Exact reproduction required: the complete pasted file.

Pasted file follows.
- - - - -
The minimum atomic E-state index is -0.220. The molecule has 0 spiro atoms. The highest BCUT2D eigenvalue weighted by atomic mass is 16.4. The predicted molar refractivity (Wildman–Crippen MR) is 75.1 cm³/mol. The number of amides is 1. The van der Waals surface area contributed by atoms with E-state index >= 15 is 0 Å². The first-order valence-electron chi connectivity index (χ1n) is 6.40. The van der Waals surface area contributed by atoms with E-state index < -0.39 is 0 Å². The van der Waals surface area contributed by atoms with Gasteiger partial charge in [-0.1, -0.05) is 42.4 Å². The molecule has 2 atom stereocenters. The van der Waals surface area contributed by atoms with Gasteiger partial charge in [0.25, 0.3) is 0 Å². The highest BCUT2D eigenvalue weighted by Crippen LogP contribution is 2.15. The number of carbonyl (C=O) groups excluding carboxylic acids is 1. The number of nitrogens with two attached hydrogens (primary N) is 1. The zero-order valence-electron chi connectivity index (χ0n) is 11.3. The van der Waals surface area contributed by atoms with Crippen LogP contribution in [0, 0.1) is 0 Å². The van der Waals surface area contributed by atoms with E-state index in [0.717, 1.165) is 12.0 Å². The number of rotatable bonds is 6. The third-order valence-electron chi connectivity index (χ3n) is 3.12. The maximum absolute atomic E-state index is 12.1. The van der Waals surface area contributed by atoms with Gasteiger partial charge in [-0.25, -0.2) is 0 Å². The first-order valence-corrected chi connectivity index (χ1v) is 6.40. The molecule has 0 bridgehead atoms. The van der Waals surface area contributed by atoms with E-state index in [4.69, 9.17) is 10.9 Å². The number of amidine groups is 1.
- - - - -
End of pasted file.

The minimum atomic E-state index is -0.220. The molecule has 0 spiro atoms. The highest BCUT2D eigenvalue weighted by atomic mass is 16.4. The predicted molar refractivity (Wildman–Crippen MR) is 75.1 cm³/mol. The number of amides is 1. The van der Waals surface area contributed by atoms with E-state index >= 15 is 0 Å². The first-order valence-electron chi connectivity index (χ1n) is 6.40. The van der Waals surface area contributed by atoms with E-state index < -0.39 is 0 Å². The van der Waals surface area contributed by atoms with Gasteiger partial charge in [-0.1, -0.05) is 42.4 Å². The molecule has 2 atom stereocenters. The van der Waals surface area contributed by atoms with Gasteiger partial charge in [0.25, 0.3) is 0 Å². The highest BCUT2D eigenvalue weighted by Crippen LogP contribution is 2.15. The number of carbonyl (C=O) groups excluding carboxylic acids is 1. The number of nitrogens with two attached hydrogens (primary N) is 1. The zero-order valence-electron chi connectivity index (χ0n) is 11.3. The van der Waals surface area contributed by atoms with Crippen LogP contribution in [0, 0.1) is 0 Å². The van der Waals surface area contributed by atoms with E-state index in [0.717, 1.165) is 12.0 Å². The number of rotatable bonds is 6. The third-order valence-electron chi connectivity index (χ3n) is 3.12. The maximum absolute atomic E-state index is 12.1. The van der Waals surface area contributed by atoms with Gasteiger partial charge in [-0.25, -0.2) is 0 Å². The first-order valence-corrected chi connectivity index (χ1v) is 6.40. The molecule has 0 bridgehead atoms. The van der Waals surface area contributed by atoms with E-state index in [4.69, 9.17) is 10.9 Å². The number of amidine groups is 1.